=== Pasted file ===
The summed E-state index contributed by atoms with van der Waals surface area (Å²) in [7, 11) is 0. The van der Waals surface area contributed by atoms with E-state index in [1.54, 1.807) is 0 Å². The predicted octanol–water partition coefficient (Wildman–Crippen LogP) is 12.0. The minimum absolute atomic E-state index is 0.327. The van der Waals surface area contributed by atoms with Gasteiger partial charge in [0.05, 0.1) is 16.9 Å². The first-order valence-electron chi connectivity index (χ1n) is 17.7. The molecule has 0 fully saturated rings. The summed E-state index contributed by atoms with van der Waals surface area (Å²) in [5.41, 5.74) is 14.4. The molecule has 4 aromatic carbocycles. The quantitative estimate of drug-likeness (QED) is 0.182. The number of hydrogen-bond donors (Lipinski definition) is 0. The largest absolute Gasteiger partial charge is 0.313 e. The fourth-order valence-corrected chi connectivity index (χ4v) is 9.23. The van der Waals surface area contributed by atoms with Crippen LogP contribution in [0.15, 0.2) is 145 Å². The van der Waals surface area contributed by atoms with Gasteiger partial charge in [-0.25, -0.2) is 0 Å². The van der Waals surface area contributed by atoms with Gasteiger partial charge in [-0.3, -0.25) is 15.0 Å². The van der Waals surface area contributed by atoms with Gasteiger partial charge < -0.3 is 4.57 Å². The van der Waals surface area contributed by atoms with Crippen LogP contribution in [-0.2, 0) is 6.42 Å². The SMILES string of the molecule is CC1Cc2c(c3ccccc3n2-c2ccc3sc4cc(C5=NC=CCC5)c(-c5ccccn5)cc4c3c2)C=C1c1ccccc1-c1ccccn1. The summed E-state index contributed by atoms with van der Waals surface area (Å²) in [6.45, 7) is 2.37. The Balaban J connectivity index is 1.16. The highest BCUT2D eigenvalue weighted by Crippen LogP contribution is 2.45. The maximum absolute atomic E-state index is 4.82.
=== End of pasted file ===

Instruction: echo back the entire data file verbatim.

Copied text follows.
The summed E-state index contributed by atoms with van der Waals surface area (Å²) in [7, 11) is 0. The van der Waals surface area contributed by atoms with E-state index in [1.54, 1.807) is 0 Å². The predicted octanol–water partition coefficient (Wildman–Crippen LogP) is 12.0. The minimum absolute atomic E-state index is 0.327. The van der Waals surface area contributed by atoms with Gasteiger partial charge in [0.05, 0.1) is 16.9 Å². The first-order valence-electron chi connectivity index (χ1n) is 17.7. The molecule has 0 fully saturated rings. The summed E-state index contributed by atoms with van der Waals surface area (Å²) in [5.41, 5.74) is 14.4. The molecule has 4 aromatic carbocycles. The quantitative estimate of drug-likeness (QED) is 0.182. The number of hydrogen-bond donors (Lipinski definition) is 0. The largest absolute Gasteiger partial charge is 0.313 e. The fourth-order valence-corrected chi connectivity index (χ4v) is 9.23. The van der Waals surface area contributed by atoms with Crippen LogP contribution in [0.15, 0.2) is 145 Å². The van der Waals surface area contributed by atoms with Gasteiger partial charge in [-0.25, -0.2) is 0 Å². The van der Waals surface area contributed by atoms with Gasteiger partial charge in [-0.3, -0.25) is 15.0 Å². The van der Waals surface area contributed by atoms with Gasteiger partial charge < -0.3 is 4.57 Å². The van der Waals surface area contributed by atoms with Crippen LogP contribution in [-0.2, 0) is 6.42 Å². The SMILES string of the molecule is CC1Cc2c(c3ccccc3n2-c2ccc3sc4cc(C5=NC=CCC5)c(-c5ccccn5)cc4c3c2)C=C1c1ccccc1-c1ccccn1. The summed E-state index contributed by atoms with van der Waals surface area (Å²) in [6.45, 7) is 2.37. The Balaban J connectivity index is 1.16. The highest BCUT2D eigenvalue weighted by Crippen LogP contribution is 2.45. The maximum absolute atomic E-state index is 4.82.